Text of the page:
• Building User-Centered Solutions

User interviews allow businesses to uncover opportunities for product innovation. For instance, if a chat app does not have relevant stickers and emojis like the other apps, it is likely to be rejected by the users. User interviews help you uncover such aspects, based on which businesses can develop user-centric products.

How to Plan and Conduct User Interviews?

The process for a successful interview includes several steps.

  1. Set your research goals.

When you are building a product, you need answers to several questions, such as

  • What features to include?
  • What features to improve?
  • What are your expectations from the interview?
  • What decision do you need to make?
  • What kind of data is required?

As a business, you would have a lot of stakeholders, host stakeholder interviews, and understand their needs and expectations to refine your goals. 

  1. Write an interview guide.

Making an interview guide is an essential part. In the interview guide, you can add all the relevant UX questions based on your research goals. Furthermore, you can also add followup questions under the main questions.

But having a guide does not mean that you cannot ask questions outside of it. Make sure that whatever question you ask, the user feels comfortable answering it. You can also skip the questions if required.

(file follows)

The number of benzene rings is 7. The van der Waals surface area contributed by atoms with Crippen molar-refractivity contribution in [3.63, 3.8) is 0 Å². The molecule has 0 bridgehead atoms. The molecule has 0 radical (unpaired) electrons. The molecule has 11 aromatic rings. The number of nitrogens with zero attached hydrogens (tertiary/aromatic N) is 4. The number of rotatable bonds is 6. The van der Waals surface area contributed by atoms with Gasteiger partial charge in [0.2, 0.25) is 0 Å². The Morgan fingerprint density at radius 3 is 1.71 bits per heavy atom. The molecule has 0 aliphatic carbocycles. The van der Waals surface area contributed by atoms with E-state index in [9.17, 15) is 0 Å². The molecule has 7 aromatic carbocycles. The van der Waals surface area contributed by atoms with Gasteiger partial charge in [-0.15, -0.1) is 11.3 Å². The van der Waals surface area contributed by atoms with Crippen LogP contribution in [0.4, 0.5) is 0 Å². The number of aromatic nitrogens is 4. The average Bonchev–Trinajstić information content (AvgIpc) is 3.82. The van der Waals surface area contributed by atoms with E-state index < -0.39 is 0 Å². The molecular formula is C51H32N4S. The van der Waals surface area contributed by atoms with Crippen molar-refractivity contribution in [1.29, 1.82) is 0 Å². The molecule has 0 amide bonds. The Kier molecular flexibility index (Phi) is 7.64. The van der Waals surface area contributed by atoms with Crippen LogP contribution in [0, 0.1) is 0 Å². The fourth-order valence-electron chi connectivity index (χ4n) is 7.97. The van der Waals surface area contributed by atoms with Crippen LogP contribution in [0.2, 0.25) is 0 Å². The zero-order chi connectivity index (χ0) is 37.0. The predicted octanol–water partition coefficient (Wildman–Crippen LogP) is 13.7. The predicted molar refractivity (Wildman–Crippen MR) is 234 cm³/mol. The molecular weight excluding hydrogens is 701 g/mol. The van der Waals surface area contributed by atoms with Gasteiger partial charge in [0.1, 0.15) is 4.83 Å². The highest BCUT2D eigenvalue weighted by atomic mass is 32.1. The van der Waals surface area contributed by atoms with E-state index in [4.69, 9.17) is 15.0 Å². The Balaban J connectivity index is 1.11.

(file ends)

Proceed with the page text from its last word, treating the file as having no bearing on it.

1. Tweak your guide

Now, I am not saying that you could be wrong, but it's a matter of perspective. There can be some questions in your guide that may not get you the right user answers or insights. After conducting 1 or 2 interviews, you can quickly check the obtained data to get an idea about the input received so far.

Based on that, you can add or remove questions. Check if any question causes confusion or misunderstanding. Doing such tweaks as you interview more users can help you get the finest insights.

  1. Keep it easy

No matter what the interview count is, always start easy, as the participant can be nervous at first. To get the confidence and make them comfortable, begin with generic questions. Help them understand the why factor behind the questions and how their response will be used.

Once they are comfortable with the initial queries, you can charge in with the relevant interview questions.

  1. Build rapport